UK readies new unit to coordinate financial-crime fighters
6 December 2017. By Martin Coyle and Ben Lucas.
A new government unit to improve cooperation between the UK’s economic crime-fighting agencies will be announced within days, MLex has learned.
Home Secretary Amber Rudd will announce plans for the Economic Crime Co-Ordination Centre, which will aim to ensure that financial crime cases don't get lost in the gaps between agencies. The announcement could be made as early as next week, it is understood.
The National Crime Agency is expected to play a leading role in the center. Earlier this month the Serious Fraud Office's chief executive, David Green, said the NCA would step in and play a "greater coordination role" in the UK's financial crime fighting by ensuring that cases are handled by the correct agency.
The expected announcement follows a year-long government review that has scrutinized the work of the SFO and NCA as well as the Competition and Markets Authority and Financial Conduct Authority. It will conclude that significantly deeper cooperation is needed among the agencies.
"The Economic Crime Review is ongoing and we will announce any measures resulting from the work in due course," a spokeswoman for the Home Office told MLex.
A spokesman for the NCA told MLex that "it would not be appropriate for the NCA to pre-empt any announcements."
The government will also disclose details of the UK’s long-awaited corruption-fighting strategy — initially promised for November 2016, MLex has learned. The strategy is expected to expand on a 66-point plan to tackle corruption outlined in December 2014.
The government is also expected to name a new UK "anti-corruption champion" — an official who promotes and coordinates the UK’s corruption strategy as well as holding the government to account for its efforts.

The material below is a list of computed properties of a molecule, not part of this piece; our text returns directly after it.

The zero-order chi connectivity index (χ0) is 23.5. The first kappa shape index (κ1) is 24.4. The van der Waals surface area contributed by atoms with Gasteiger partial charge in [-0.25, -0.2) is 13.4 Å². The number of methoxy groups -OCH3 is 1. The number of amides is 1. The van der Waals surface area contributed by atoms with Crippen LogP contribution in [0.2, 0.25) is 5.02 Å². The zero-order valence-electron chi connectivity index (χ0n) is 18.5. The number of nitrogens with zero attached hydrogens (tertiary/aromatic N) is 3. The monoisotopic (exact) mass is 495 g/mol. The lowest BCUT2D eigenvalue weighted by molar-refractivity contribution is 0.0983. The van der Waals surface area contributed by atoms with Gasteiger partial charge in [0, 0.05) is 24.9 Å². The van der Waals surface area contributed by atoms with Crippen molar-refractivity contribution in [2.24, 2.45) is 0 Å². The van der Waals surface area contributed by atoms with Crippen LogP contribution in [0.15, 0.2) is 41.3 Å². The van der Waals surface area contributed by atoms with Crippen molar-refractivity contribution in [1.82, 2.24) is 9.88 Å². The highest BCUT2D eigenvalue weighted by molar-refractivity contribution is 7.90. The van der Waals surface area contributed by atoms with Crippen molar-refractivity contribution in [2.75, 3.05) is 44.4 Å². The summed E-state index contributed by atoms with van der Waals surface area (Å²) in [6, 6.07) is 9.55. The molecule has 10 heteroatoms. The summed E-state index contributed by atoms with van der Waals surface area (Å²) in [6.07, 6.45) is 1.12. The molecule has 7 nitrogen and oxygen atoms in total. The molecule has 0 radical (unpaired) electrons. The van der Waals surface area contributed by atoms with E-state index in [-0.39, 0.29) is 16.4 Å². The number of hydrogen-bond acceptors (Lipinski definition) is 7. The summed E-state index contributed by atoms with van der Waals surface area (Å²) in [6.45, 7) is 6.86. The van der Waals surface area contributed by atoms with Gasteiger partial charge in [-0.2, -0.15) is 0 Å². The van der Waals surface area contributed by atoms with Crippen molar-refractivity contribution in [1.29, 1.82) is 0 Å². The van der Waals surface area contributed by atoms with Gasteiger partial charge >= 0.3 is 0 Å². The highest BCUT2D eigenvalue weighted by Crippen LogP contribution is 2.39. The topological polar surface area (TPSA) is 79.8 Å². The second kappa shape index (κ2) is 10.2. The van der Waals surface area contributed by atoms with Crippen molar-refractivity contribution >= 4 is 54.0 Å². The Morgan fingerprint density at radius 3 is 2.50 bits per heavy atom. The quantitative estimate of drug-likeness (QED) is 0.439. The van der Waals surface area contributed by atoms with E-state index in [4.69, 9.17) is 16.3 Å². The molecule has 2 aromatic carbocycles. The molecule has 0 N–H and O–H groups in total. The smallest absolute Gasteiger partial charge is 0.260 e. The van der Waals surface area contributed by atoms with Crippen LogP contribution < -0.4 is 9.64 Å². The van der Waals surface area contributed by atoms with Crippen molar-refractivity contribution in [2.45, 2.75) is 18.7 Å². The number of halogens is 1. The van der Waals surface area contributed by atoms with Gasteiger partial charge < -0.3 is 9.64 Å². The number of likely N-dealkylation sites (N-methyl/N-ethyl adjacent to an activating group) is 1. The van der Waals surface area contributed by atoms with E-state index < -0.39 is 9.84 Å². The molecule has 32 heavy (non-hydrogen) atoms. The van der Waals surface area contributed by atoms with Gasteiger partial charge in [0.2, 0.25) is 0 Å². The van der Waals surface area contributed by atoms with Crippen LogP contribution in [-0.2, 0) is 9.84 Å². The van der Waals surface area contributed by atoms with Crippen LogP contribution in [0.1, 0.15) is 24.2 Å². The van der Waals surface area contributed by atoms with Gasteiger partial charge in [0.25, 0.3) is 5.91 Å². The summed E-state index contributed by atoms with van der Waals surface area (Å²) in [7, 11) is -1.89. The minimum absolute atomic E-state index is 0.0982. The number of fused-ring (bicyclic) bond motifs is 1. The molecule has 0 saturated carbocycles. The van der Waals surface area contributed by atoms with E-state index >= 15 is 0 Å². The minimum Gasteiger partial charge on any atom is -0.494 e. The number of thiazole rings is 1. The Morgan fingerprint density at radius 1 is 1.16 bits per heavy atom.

The role has been unfilled since the previous champion, Eric Pickles, retired at the time of the general election in June. Set up in 2004, the position was previously held by cabinet ministers, before the appointment in 2015 of Pickles, a former minister.
While the impact of the review and new coordination center on the SFO is unclear, Green has said he is “entirely relaxed” about the future of the agency.
The government failed to include its controversial manifesto pledge to merge the SFO with the larger NCA when it set out its legislative agenda for the year in June. The plan had angered the legal community and campaign groups.
For antitrust enforcement, the review is understood to have examined the CMA's criminal powers, which allow officials to seek jail terms for individuals involved in cartels and price manipulation.
The Cabinet Office initially had been responsible for the economic crime review, but it was passed to the UK’s Home Office this autumn.